- Cyber threats!!! — In our networked world, cyber attacks pose a tremendous threat to governments, private companies, and individuals alike. — Today, our military operations are vulnerable, our water supplies, nuclear plants, and cryptocurrency exchanges are vulnerable, and so are our hospitals.
- Narrowness – we have not paid attention to interconnectedness and big-picture issues
- Hope – communities/community involvement might save you; and, technology might save us
- We really need to fix our roads…
- Each year, neglected road maintenance causes an absurd amount of damage to vehicles through unnecessary wear and tear, as well as collisions. …the annual price tag for vehicle damage due to faulty road maintenance is $109 billion, approximately $516 for every urban motorist.
- “Pothole damage accounted for more than two-thirds of vehicle and property claims filed.”
- A few of the hints and thoughts
- Solar looks like it will work better than wind…
- We need to: capture rainwater (on many, many, many buildings)
- We need to be more creative in placing Solar panels
- 5G opens up a world of technological possibilities
- As 5G becomes the global standard, our wireless connections will be more reliable, and virtually every device we use will be connected to the network.
- Vision Zero, so named because its proponents imagine a world with zero traffic deaths, challenges communities to think differently about traffic accidents.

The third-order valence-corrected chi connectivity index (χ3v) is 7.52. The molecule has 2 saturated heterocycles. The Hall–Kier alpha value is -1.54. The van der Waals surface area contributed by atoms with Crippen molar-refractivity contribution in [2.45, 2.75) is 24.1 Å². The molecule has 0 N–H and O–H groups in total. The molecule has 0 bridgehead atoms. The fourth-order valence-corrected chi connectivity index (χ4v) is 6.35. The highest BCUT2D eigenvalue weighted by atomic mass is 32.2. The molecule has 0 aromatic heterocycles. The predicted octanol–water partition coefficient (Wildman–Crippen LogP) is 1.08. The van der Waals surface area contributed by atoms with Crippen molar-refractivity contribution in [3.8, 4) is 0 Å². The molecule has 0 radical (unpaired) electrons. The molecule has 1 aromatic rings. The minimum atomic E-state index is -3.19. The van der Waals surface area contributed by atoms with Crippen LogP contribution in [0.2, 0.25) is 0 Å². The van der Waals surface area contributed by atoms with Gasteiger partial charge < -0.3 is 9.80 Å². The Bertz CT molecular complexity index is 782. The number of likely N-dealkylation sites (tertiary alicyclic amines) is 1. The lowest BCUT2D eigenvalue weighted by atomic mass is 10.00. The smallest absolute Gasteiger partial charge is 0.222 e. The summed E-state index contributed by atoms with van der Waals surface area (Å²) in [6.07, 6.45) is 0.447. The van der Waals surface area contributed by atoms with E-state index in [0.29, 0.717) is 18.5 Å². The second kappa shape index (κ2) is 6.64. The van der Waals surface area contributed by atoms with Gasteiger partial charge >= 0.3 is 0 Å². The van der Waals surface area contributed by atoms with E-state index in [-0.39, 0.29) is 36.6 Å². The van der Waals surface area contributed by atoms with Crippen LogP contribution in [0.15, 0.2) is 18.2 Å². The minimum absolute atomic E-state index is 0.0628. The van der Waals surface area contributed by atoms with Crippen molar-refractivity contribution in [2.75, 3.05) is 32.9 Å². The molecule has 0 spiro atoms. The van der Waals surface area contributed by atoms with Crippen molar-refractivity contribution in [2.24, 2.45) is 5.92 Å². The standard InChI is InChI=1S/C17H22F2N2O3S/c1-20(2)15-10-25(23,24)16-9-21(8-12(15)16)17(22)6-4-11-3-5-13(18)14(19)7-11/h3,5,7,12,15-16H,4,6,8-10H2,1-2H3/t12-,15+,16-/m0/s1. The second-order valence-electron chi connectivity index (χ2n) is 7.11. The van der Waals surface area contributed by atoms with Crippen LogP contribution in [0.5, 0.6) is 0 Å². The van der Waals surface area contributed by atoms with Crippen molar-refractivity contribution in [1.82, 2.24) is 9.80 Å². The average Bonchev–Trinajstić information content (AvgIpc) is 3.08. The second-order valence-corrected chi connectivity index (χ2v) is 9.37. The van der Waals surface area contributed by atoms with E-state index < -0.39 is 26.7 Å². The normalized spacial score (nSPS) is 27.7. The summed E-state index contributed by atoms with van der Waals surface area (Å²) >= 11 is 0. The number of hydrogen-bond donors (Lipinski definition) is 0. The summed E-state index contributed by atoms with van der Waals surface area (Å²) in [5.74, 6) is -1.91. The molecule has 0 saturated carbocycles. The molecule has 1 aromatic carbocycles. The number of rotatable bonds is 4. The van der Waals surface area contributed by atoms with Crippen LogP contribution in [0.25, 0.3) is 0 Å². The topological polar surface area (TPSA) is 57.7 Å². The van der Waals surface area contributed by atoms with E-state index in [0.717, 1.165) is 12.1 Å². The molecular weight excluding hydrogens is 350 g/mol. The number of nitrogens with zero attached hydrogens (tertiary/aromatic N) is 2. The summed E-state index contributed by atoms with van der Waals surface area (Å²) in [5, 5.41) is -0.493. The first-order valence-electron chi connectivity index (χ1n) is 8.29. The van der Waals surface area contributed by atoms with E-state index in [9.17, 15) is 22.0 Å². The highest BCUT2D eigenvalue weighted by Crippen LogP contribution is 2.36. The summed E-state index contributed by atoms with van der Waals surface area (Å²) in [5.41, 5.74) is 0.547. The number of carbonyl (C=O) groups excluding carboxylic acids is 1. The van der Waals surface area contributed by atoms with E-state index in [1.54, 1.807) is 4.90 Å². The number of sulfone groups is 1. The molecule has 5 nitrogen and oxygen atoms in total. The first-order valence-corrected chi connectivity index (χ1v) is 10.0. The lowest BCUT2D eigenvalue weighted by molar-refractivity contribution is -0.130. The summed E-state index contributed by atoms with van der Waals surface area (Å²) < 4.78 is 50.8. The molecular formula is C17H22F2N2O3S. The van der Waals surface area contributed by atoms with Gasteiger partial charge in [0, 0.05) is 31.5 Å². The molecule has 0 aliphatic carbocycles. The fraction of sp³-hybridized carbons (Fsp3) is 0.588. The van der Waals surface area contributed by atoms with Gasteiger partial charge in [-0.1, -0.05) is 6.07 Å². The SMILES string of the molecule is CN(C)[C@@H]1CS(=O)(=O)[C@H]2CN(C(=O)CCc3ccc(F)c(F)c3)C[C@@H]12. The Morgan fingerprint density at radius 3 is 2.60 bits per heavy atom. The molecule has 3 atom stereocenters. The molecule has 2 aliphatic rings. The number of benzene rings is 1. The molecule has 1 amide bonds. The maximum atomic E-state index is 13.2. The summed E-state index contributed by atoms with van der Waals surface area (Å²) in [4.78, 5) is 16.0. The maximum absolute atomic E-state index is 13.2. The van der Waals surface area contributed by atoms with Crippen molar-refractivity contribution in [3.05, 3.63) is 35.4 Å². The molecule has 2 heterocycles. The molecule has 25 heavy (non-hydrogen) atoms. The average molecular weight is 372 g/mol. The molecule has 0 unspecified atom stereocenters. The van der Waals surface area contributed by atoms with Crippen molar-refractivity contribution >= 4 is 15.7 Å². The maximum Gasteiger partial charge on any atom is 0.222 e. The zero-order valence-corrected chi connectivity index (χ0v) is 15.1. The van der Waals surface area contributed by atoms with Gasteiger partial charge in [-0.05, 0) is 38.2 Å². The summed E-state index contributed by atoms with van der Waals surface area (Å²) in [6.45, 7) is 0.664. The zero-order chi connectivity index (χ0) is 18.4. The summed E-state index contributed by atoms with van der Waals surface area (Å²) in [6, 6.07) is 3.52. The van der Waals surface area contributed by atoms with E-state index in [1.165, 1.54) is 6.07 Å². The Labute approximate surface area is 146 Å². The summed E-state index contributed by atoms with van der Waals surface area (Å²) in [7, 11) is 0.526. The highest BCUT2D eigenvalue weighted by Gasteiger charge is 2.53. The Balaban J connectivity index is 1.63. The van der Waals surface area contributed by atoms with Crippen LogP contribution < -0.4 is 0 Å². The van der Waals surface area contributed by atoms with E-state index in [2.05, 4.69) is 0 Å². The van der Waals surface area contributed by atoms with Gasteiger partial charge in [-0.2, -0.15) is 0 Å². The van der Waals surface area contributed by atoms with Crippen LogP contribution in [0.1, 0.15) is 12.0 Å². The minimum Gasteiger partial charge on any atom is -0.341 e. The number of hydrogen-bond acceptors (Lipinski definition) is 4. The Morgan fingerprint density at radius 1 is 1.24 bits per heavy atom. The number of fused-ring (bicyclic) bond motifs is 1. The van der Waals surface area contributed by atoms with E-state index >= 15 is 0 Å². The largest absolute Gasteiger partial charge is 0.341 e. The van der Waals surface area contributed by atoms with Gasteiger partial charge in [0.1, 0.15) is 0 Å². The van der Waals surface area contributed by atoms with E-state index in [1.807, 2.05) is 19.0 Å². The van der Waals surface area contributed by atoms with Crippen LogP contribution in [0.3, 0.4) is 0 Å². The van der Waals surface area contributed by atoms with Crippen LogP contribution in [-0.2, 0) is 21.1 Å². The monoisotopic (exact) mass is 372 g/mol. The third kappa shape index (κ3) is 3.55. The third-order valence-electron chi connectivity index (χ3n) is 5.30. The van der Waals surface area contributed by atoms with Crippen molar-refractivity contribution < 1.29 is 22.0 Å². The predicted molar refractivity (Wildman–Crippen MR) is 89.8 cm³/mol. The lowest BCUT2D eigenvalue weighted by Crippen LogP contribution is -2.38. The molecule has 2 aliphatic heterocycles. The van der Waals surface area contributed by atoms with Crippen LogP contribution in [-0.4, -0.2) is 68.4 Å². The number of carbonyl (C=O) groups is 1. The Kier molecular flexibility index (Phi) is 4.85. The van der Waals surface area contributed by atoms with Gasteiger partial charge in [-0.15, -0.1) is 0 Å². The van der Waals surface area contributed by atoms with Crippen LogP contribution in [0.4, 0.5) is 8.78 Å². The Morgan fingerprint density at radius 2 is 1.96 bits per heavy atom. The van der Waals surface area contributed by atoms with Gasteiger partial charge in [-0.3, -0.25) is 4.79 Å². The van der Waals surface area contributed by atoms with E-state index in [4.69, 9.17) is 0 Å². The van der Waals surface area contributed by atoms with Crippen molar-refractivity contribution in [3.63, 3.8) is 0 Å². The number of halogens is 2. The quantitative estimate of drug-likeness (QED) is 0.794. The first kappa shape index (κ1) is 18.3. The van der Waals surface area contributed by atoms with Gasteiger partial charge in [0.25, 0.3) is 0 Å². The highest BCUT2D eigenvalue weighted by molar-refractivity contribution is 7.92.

- Recycle more; much more… because, our landfills are getting too full!
- TOMORROW: smart everything (cars; highways; buildings…); travel by hyperloop; living on Mars
- Building interlinked Hyperloop tunnels worldwide will be a massive undertaking that will create employment for millions of people, and America will not be the exception.
- Considering trends like urban growth, decentralization, and sinking coastlines, the world’s top architects and engineers are already developing the infrastructure of the future. …‘arcology.’ The result of combining architecture with ecology…
- We need Globally-minded localist leadership
- A thought question – Can the “old” ever be as “exciting” as the new? (cf. China Envy…)
- After having been a world leader in infrastructure projects in those early days, America now faces the challenge of rebuilding its infrastructure, not with the tools of the past, but with those of the future.
- A reminder… you can look up your state’s ratings at the ASCE’s (American Society of Engineers) site.
Here are my five Lessons and Takeaways
#1 – Infrastructure is central to all of life; especially because we live in such a connected, highly-populated city/state/country/world.
#2 – Our infrastructure needs some serious attention and help. This really is a matter of economic health; this really is a matter of life and death.
#3 — We really are going to have to spend a very, very large sum of money to bring our infrastructure up to speed.
#4 – Partly, we just need to kind of survive until technological breakthroughs arrive in time to solve the big problems.
#5 – We really will need to work together, in spite of our differences, to implement needed solutions.
I suspect that if I were to read a few more books about our infrastructure, I would learn more. But, since this is not my area of study, this book gave me plenty to think about. I learned much. And, I think I am going to pay more attention to our infrastructure needs. I think you might want to do that also.
After all, our future pretty much depends on our infrastructure.
Now, would someone please fix the potholes in my neighborhood?!